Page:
With the developments around COVID-19, the drug manufacturers that are working on a cure for the virus have been praised as (potential) saviors across the globe. This is a stark change to how they have regarded over the last few years – drug manufacturers have faced significant scrutiny due to a variety of issues including the opioid epidemic, generic price-fixing and price increases.
One of the favorite platforms for both Democrats and Republicans has been drug pricing – and there has been a lot of response around it.
Drug Transparency Laws
The passage and implementation of drug transparency laws started in about 2015. Since then, 12 states (California, Colorado, Connecticut, Louisiana, Maine, Maryland, Nevada, New York, Oregon, Texas, Vermont, and Washington) have officially adopted laws that are simply designed to discourage manufacturers from abusing price increases. Some state laws focus on reporting all drug increases while other state laws only identify certain drugs or types of drugs.
Please be forewarned – states are taking this very seriously. For example, Nevada levied $17.4 million of fines on manufacturers when they failed to explain price increase on their diabetic drugs in October 2019.
In a bid to lower drug pricing, drug manufacturers are facing new and unusual competition – including a group of hospitals, insurance companies and the State of California.
Civica Rx was formed in 2018 by a consortium of hospitals to directly contract with various drug manufacturers and bring a product to market in a more cost-effective and reliable way. The drugs will start becoming available to consumers in 2022. Earlier this year, a group of 18 Blue Cross and Blue Shield health insurers invested $55 million to establish a subsidiary of Civica Rx to widen “alternative” sourcing.
Civica Rx can serve as a model for California as well, or so thinks Governor Gavin Newsom. The Governor made statements in January about similarly creating a drug label for the State of California in an effort to help bring down prices.
Canadian importation has been an extremely controversial topic within the industry. On one hand, manufacturers and large wholesalers highlight that the security and integrity of the supply chain could be compromised, especially if there is an exemption from the DSCSA. The Healthcare Distribution Alliance (of which we are proud members!) released comments highlighting the following concerns for importation (read the full text here):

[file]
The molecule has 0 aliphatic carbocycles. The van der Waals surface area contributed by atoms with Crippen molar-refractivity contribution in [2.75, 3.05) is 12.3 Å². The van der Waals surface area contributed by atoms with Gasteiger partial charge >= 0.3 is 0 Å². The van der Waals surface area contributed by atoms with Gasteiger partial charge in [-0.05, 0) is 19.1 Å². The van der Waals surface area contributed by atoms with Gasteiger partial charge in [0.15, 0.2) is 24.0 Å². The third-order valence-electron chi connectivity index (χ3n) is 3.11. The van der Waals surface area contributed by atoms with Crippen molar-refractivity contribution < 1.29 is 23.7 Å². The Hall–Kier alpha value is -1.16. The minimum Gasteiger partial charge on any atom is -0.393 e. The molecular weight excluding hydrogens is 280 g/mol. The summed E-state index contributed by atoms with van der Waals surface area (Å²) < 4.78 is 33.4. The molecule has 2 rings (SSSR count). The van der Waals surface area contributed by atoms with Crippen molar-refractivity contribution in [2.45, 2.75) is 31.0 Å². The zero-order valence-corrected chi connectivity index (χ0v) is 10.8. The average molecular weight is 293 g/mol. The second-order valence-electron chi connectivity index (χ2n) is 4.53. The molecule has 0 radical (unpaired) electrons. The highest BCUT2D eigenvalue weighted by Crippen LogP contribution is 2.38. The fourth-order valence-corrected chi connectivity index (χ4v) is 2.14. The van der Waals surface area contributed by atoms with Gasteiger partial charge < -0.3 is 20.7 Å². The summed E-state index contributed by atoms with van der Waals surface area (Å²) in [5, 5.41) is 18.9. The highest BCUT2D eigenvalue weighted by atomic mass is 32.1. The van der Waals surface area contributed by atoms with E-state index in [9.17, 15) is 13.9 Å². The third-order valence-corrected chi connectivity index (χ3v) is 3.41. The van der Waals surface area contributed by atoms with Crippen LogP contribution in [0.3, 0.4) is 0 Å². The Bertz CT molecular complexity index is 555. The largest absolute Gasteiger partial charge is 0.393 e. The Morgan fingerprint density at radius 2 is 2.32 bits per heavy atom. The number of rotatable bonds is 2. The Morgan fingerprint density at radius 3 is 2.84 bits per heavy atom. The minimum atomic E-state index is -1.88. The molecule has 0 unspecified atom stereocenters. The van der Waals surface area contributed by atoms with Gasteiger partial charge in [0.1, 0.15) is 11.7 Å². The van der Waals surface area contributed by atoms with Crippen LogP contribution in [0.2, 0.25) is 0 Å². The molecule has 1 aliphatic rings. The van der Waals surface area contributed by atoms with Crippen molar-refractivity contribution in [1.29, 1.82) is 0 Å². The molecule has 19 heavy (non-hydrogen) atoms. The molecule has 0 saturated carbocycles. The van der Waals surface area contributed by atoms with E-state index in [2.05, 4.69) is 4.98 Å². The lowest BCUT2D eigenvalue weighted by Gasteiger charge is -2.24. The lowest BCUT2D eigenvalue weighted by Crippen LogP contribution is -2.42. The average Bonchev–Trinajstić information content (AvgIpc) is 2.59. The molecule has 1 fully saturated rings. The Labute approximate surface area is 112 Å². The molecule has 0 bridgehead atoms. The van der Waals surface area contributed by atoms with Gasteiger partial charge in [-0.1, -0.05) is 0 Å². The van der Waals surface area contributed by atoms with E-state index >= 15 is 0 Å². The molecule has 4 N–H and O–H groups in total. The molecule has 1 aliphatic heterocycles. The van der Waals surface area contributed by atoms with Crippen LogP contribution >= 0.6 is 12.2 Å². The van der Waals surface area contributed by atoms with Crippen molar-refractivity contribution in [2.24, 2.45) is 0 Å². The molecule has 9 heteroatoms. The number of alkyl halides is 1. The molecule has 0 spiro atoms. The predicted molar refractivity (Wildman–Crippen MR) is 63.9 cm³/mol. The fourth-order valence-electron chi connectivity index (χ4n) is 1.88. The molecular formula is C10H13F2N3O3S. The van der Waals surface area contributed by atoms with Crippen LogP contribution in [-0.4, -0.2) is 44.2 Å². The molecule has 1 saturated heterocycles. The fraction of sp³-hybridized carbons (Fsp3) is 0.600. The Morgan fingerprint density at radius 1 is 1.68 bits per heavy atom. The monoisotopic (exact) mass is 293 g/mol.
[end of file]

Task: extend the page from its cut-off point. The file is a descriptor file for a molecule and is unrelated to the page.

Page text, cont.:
- “Multi-market approved products” (MMA) products must meet applicable DSCSA requirements;
- Drugs imported under this guidance are subject to applicable DSCSA-implementing final guidances and regulations, and that FDA will rigorously review any requests for waivers, exceptions, and exemptions for MMA drugs from DSCSA requirements
- The FDA considers of applicable legal requirements beyond those arising under the FD&C Act and implementing regulations
However, states are forging on. Colorado, Florida, and Vermont are the frontrunners in the space at present. Florida’s two-part program is the most tangible at present: (1) the Canadian Prescription Drug Importation Program will focus on the importation of drugs for programs such as Medicaid, the Department of Corrections and county health departments; and (2) the International Prescription Drug Importation Program will allow prescription drug importation from other countries in addition to Canada through the creation of two new permit types and a registration process.
Vermont has yet to submit its plan to the FDA and Colorado just finished its public comments window last week.
Many top generic companies have been embroiled in controversy regarding collusion activities that artificially increased drug pricing. On March 2, 2020, the DOJ announced that Sandoz agrees to pay a $195 million criminal penalty, the largest for a domestic antitrust case to settle charges for conspiring to allocate customers, rig bids, and fix prices for generic drugs. Earlier this year, a former Taro executive was indicted as a part of the DOJ’s ongoing efforts.
Opioid litigation continues to crawl through the judicial system, with hopes of a “global” settlement all but dashed as parties cannot come to an agreement.
Drug Takeback Program
California, Maryland, Oregon, Nevada, New York Texas, and Washington have, or are in the process of, adopting a drug takeback program.
The “first-mover” in the space was the Pharmaceutical Product Stewardship Work Group (PPSWG), an association of major manufacturers of prescription and over-the-counter medicines formed to address drug takeback regulations. As complaints of cost abounded, Stericycle recently also stepped in with its “Pharmaceutical TakeBack Suite” as a competing service.
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